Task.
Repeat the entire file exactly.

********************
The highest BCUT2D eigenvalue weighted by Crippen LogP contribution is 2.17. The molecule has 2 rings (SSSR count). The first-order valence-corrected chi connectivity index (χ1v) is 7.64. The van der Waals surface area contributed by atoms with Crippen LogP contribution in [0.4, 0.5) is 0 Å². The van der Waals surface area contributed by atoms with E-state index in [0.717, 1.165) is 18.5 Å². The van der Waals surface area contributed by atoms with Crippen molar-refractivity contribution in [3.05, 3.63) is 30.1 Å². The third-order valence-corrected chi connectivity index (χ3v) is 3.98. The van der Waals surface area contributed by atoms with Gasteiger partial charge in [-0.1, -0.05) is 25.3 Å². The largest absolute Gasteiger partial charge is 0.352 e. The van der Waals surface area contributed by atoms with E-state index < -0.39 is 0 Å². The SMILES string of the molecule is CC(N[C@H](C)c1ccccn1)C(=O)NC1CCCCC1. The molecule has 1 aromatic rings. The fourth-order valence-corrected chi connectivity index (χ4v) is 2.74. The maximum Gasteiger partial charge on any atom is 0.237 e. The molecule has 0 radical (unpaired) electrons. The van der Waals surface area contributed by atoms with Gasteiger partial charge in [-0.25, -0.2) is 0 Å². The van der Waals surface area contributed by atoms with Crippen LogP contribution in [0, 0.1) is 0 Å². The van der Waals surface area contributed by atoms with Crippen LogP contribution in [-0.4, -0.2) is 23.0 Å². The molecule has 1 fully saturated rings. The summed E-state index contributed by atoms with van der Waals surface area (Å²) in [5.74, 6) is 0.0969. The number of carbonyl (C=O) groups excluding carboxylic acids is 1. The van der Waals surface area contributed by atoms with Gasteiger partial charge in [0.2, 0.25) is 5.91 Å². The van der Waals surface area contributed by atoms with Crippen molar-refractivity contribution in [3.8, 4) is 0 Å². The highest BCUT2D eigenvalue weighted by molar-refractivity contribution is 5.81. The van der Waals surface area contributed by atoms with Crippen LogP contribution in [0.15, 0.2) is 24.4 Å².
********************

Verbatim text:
The highest BCUT2D eigenvalue weighted by Crippen LogP contribution is 2.17. The molecule has 2 rings (SSSR count). The first-order valence-corrected chi connectivity index (χ1v) is 7.64. The van der Waals surface area contributed by atoms with Crippen LogP contribution in [0.4, 0.5) is 0 Å². The van der Waals surface area contributed by atoms with E-state index in [0.717, 1.165) is 18.5 Å². The van der Waals surface area contributed by atoms with Crippen molar-refractivity contribution in [3.05, 3.63) is 30.1 Å². The third-order valence-corrected chi connectivity index (χ3v) is 3.98. The van der Waals surface area contributed by atoms with Gasteiger partial charge in [-0.1, -0.05) is 25.3 Å². The largest absolute Gasteiger partial charge is 0.352 e. The van der Waals surface area contributed by atoms with E-state index < -0.39 is 0 Å². The SMILES string of the molecule is CC(N[C@H](C)c1ccccn1)C(=O)NC1CCCCC1. The molecule has 1 aromatic rings. The fourth-order valence-corrected chi connectivity index (χ4v) is 2.74. The maximum Gasteiger partial charge on any atom is 0.237 e. The molecule has 0 radical (unpaired) electrons. The van der Waals surface area contributed by atoms with Gasteiger partial charge in [-0.25, -0.2) is 0 Å². The van der Waals surface area contributed by atoms with Crippen LogP contribution in [0, 0.1) is 0 Å². The van der Waals surface area contributed by atoms with Crippen LogP contribution in [-0.4, -0.2) is 23.0 Å². The molecule has 1 fully saturated rings. The summed E-state index contributed by atoms with van der Waals surface area (Å²) in [5.74, 6) is 0.0969. The number of carbonyl (C=O) groups excluding carboxylic acids is 1. The van der Waals surface area contributed by atoms with Gasteiger partial charge in [0.2, 0.25) is 5.91 Å². The van der Waals surface area contributed by atoms with Crippen molar-refractivity contribution in [3.8, 4) is 0 Å². The highest BCUT2D eigenvalue weighted by molar-refractivity contribution is 5.81. The van der Waals surface area contributed by atoms with Crippen LogP contribution in [0.15, 0.2) is 24.4 Å².